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Political Mobilization and Identity in Western India, 1934-47
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Political Mobilization and Identity in Western India, 1934-47

  • Shri Krishan - Maharshi Dayanand University, Rohtak, Haryana

Volume: 7
Other Titles in:
Asian History

June 2018 | 279 pages | SAGE Publications Pvt. Ltd
The processes of political mobilization and identity formation in the rural regions of Bombay Presidency between 1934 and 1947 are the major focus of this work. Studying the politics of the masses, their aspirations and demands—both within the formal institutional frameworks of the colonial `public space` as well as outside it—this book provides insights into political and social change in 20th century India.

Emphasizing micro-level revolts—which, rather than subaltern militancy, express a collective endeavour by the people to solve their local problems by wresting immediate and tangible concessions—this book:
- Details the multiple forms of mobilization and resistance among various groups—women, peasants, elites, lower castes and tribals.
- Explores issues such as the nature of social conditions, leadership and participants; the development of mass consciousness; the moralities and methods of mobilization; and, the role of religious symbols and popular culture in such mobilizations.
- Delineates various facets of peasant mobilization over 1934–47, including the peasants` response to political processes and their relationship with political associations, and the nature of agrarian conflicts as well as that of peasants` identity.
- Studies both the collective action of tribals—in the form of crimes for survival, religious reform and politically motivated struggle—and Dalit mobilization around the issue of untouchability.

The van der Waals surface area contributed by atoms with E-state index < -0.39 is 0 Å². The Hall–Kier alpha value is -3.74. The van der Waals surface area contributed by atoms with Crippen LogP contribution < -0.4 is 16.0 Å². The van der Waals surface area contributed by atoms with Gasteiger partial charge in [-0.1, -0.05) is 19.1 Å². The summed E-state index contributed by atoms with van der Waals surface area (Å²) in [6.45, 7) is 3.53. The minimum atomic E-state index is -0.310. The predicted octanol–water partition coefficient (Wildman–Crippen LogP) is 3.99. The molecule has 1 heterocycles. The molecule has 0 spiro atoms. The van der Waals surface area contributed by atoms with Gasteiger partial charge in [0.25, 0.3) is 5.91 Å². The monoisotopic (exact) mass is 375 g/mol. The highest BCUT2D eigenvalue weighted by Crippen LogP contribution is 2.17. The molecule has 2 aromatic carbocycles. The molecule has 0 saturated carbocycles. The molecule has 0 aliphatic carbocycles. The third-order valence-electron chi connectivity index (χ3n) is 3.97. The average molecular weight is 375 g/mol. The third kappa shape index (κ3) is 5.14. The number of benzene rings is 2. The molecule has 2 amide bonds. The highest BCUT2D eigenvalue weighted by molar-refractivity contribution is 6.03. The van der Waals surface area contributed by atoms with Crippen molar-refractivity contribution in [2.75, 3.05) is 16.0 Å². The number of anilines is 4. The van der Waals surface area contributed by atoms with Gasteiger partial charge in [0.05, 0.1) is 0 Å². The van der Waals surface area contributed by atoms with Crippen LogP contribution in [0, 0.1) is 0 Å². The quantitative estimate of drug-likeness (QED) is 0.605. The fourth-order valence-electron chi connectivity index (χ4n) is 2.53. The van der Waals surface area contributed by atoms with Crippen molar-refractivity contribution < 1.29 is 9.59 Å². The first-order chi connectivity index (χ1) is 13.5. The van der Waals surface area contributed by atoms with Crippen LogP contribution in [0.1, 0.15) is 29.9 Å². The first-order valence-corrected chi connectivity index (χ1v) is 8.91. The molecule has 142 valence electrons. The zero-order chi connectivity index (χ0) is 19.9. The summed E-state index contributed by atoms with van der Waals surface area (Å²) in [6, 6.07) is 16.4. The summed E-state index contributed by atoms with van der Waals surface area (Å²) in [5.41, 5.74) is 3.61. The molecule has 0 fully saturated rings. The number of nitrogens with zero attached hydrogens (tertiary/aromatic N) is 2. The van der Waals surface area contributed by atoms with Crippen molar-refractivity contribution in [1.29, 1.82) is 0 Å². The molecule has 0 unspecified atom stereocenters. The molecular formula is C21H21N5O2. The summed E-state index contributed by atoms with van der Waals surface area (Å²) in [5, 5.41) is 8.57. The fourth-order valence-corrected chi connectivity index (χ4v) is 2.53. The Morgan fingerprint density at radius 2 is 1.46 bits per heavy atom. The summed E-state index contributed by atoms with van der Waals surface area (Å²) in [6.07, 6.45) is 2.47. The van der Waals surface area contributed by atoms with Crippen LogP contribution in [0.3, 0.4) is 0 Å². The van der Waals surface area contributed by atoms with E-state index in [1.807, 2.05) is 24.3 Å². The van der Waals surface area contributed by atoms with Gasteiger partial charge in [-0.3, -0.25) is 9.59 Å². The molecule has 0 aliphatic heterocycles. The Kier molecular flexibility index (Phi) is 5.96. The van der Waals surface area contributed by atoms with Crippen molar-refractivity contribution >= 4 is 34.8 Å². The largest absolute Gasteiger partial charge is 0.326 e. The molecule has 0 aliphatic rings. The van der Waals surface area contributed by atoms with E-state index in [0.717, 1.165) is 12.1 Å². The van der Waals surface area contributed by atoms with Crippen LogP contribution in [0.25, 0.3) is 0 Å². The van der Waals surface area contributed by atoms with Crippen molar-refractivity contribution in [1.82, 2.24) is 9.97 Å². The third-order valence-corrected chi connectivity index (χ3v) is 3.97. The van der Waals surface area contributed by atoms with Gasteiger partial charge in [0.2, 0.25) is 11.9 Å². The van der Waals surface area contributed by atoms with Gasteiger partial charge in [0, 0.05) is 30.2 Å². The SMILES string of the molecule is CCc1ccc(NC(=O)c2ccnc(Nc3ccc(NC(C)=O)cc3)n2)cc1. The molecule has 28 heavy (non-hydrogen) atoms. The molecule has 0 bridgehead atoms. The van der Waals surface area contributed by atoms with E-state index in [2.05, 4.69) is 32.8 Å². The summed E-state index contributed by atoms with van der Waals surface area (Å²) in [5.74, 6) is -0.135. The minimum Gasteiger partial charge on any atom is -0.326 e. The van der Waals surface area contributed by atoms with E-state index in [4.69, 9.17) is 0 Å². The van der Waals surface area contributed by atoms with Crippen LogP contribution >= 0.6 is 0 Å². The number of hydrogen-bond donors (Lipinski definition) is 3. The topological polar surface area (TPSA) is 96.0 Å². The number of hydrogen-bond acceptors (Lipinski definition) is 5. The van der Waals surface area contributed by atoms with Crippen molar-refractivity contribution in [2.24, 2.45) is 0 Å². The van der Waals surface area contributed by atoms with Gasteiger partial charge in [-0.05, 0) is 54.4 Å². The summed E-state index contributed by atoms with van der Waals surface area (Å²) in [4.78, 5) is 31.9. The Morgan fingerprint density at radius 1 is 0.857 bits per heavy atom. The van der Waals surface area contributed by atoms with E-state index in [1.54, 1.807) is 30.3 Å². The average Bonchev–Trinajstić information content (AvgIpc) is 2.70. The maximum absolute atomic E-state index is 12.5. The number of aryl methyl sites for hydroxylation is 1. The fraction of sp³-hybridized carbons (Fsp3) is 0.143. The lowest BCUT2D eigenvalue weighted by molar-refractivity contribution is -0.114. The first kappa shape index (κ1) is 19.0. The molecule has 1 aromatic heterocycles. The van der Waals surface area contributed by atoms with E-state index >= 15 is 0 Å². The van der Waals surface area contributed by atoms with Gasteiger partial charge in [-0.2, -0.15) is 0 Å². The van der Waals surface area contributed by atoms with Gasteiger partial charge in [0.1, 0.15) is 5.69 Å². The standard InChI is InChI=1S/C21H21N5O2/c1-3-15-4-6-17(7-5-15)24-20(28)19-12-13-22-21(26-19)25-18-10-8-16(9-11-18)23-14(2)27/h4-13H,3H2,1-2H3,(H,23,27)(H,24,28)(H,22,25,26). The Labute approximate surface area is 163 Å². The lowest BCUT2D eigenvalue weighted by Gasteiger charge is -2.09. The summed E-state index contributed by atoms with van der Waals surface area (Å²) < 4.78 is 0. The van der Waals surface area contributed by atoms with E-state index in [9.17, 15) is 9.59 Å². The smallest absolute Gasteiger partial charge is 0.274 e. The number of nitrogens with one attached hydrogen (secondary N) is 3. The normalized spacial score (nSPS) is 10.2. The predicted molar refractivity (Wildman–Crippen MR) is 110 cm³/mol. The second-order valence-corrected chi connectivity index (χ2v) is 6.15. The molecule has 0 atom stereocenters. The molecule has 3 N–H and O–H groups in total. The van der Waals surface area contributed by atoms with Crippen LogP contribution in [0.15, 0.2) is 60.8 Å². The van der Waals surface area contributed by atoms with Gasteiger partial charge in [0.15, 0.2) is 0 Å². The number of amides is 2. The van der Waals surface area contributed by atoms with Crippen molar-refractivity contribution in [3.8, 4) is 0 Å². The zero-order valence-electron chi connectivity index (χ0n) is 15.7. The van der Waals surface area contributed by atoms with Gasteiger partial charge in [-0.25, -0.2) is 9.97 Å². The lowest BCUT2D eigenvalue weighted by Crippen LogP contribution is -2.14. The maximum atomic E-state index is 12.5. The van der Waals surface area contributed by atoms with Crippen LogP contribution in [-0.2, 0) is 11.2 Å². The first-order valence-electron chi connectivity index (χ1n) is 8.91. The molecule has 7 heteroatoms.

- Contributes to the theoretical debate on nationalism and identity while critiquing the three main strands of nationalist thought as represented by Ernest Gellner, Anthony D Smith and Benedict Anderson.
 
Series Editors’ Preface
 
Introduction
 
The Socio-economic Fabric of Bombay’s Countryside
 
Peasants, Parties and Politics: 1934-47
 
Survival, Contested Power, and the Polyphonic Tribal Resistance in Western India: 1934-47
 
Strategies of Dalit Mobilization: Caste Structure and the Politics of Mobilization
 
Crowd Vigour and Social Identity: The Quit India Movement in Western India
 
Conclusion
 
Bibliography
 
Index
 
Series Editors’ Preface
 
Introduction
 
The Socio-economic Fabric of Bombay’s Countryside
 
Peasants, Parties and Politics: 1934-47
 
Survival, Contested Power, and the Polyphonic Tribal Resistance in Western India: 1934-47
 
Strategies of Dalit Mobilization: Caste Structure and the Politics of Mobilization
 
Crowd Vigour and Social Identity: The Quit India Movement in Western India
 
Conclusion
 
Bibliography
 
Index

Focusing on the rural regions of the Bombay Presidency in the period 1934–47, this study examines the multiple forms of political mobilization and resistance among various groups (women, peasants, elites, lower castes, and tribals) and relates this mobilization to the process of identity formation.

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